What is the most costly lesson you have ever made when either betting or trading?
I remember it well. It was only a few months ago. My betting bank was at £500. I think I was having an off day and just had this foolish idea that I could almost double that amount if I jumped on a favourite in-running. The horse was Iris’s Gift. The race was almost over. IG was in front. The price was 1.87. Easy-Peasy-Lemon-Squeezy. No sooner had I confirmed the bet then 1.87 changed to 1000 faster than you could say “You’ve-got-to-be-kidding-me-you-really-have-got-to-be-kidding-me!!”
It may sound crazy but I needed that to happen. To finally get it in to my head that there is no such thing as a dead cert. Never. Horses can fall, Jockeys can fall off.
What would you say to anyone who is just starting to bet or trade?
Find a pair of trousers that has really deep pockets and dig deep for PATIENCE. What I mean by that is; when you’re sitting in front of your computer and finding it difficult to stop yourself from placing real money then make sure you’ve got your hands in those pockets – right up to the elbows would be good – so that if you do decide to pounce on the mouse and place a bet then those few seconds that it takes to free your hands will give you time to come to your senses.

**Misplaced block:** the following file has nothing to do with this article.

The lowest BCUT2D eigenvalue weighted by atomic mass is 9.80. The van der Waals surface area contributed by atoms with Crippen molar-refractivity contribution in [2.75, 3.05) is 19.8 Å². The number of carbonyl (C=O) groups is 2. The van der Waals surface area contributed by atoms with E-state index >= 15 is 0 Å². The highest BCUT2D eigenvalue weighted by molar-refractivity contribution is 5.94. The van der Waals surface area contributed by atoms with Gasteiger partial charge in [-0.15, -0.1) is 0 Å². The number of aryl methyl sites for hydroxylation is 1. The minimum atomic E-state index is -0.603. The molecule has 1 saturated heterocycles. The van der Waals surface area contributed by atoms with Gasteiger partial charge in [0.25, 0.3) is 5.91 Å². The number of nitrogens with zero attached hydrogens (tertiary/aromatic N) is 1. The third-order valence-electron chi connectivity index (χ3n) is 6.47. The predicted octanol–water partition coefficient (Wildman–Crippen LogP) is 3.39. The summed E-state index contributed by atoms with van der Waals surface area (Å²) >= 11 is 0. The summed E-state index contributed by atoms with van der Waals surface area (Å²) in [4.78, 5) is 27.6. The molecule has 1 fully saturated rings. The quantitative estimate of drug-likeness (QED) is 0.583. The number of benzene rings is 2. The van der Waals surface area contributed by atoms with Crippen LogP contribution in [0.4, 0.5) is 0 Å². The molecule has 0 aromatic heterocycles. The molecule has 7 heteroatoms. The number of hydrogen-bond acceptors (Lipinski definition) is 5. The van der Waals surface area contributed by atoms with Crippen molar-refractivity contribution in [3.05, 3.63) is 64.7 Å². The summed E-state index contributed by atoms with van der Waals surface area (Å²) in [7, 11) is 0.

Paper trade first / use a demo account. If you just HAVE to jump right in with real money then there’s something wrong. If you have say a £1000 bank then don’t feel that you can or should use £100 stakes. Use £10 or even £5 stakes and build up slowly. Making a £50 loss on day 1 doesn’t look so bad when you started with £1000. Looking at your balance and seeing £500 staring back at you is sickening and difficult to recover from when you’re starting out.
Have you followed any Horse Racing Tipsters in the past and what did you think of them?
*shudders at the memories*
Colin Davies back in 2000. Awful. I’m still receiving mailshots from him now; still using that same photo where he’s stood in front of his Rolls with the number plate that he paid a frightening amount of money for. I’m sure he’s much better now. :o)